3. Spray-on Tanning

A white woman in a bikini gets a spray tan.

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The Food and Drug Administration has approved Dihydroxyacetone (DHA) for use in chemical tanning. The DHA works by reacting with the dead layer of surface skin in much the same way bread browns when toasted. It has been shown not to absorb into the living skin below the dead layer, and is therefore considered safer than suntanning -- which is known to cause cancer. However, these approvals do not take into account the risks of inhaling the particles of spray that get into the air during "tanning".

Studies suggest that DHA may be mutagenic and can cause primary DNA damage. There is no test data publicly available on development toxicity. Bottom line: spray-on tans may be healthier when applied with proper protections on healthy adults, but it's not worth the (mostly unknown) risk to your developing fetus.

Tan Teetotaling: elevated body temperature can also be dangerous to your unborn baby, so tanning beds are not a good option either. Spin your skin as "porcelain" not "pale."

4. Skin Whitening

An Asian woman applies cream to her fair skin.

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Skin lightening products contain chemicals that interfere with enzymatic processes that lead to production of melanin, which darkens the skin. This drug-like action has earned lightening products the nickname "cosmeceuticals." Typically hydroquinone or glutathione are used as the active ingredient; mostly mercury has been eliminated from whitening products. Alternatives claiming to be safer are appearing as safety concerns have led to calls for bans on ingredients like hydroquinone.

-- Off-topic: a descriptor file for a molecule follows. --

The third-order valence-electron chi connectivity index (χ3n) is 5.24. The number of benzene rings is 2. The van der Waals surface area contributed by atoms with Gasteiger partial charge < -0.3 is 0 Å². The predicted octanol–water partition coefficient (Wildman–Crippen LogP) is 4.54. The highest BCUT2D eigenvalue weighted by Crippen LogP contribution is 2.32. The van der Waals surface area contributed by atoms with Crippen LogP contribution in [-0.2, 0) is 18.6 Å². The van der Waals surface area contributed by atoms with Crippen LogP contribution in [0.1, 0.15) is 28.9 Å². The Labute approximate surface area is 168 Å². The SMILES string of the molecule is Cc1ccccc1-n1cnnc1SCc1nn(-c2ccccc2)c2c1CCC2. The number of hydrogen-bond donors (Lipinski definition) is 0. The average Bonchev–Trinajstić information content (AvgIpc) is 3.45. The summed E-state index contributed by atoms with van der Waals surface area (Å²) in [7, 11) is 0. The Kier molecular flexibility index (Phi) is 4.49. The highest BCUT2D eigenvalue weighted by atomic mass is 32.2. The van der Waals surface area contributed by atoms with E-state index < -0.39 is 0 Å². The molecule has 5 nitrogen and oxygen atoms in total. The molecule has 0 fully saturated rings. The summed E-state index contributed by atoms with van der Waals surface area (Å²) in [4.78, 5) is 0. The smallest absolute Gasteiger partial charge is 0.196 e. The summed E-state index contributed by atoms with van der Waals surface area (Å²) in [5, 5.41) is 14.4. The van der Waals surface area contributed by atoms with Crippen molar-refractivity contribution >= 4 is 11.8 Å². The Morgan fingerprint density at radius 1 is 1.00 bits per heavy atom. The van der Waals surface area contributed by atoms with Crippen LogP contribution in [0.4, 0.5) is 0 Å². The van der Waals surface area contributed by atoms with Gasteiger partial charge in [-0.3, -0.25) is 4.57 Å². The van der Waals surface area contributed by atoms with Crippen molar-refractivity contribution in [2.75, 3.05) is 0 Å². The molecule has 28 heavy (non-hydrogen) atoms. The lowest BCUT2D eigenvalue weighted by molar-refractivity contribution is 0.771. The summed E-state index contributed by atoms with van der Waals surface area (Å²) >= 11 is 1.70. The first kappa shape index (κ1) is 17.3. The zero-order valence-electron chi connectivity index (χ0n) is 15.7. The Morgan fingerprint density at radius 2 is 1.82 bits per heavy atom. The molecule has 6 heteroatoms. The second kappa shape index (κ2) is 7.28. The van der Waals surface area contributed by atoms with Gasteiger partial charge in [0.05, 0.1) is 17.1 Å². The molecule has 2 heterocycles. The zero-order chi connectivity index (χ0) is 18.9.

Unfortunately, pregnancy often induces darkening of the skin, and can lead to a pigment "mask" on the face, making the urge to action stronger. In all cases, doctors recommend waiting until after your pregnancy before considering any skin lightening treatments.

Safer Solutions? Take care. Alternatives often simply have less testing evidence of problems, not more proof of safety.

5. Chemical Hair Removal

A woman touches her smooth legs on a marble floor.

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The active ingredient in hair removal products is usually some form of thioglycolic acid. There are no studies showing that this chemical is unsafe on the skin during pregnancy. But there are also no studies showing it is safe. The EU limits the ingredient to a maximum of 5% (as thioglycolic acid) in depilatories (hair removal products). In the US, independent panel the Cosmetic Ingredient Review (CIR) found it to be safe up to levels of 15.2% (as thioglycolic acid). The thioglycolic acid reacts chemically with disulfide bonds in hair. Because these ingredients are aggressive enough to react chemically, and no studies have been done to detect potential reprotoxic effects, we recommend the precautionary principle: Leave these on the shelf until after the pregnancy.

Shave Sharing: Get your partner involved. Create a special bond as he helps you shave those places you can no longer even see, much less reach.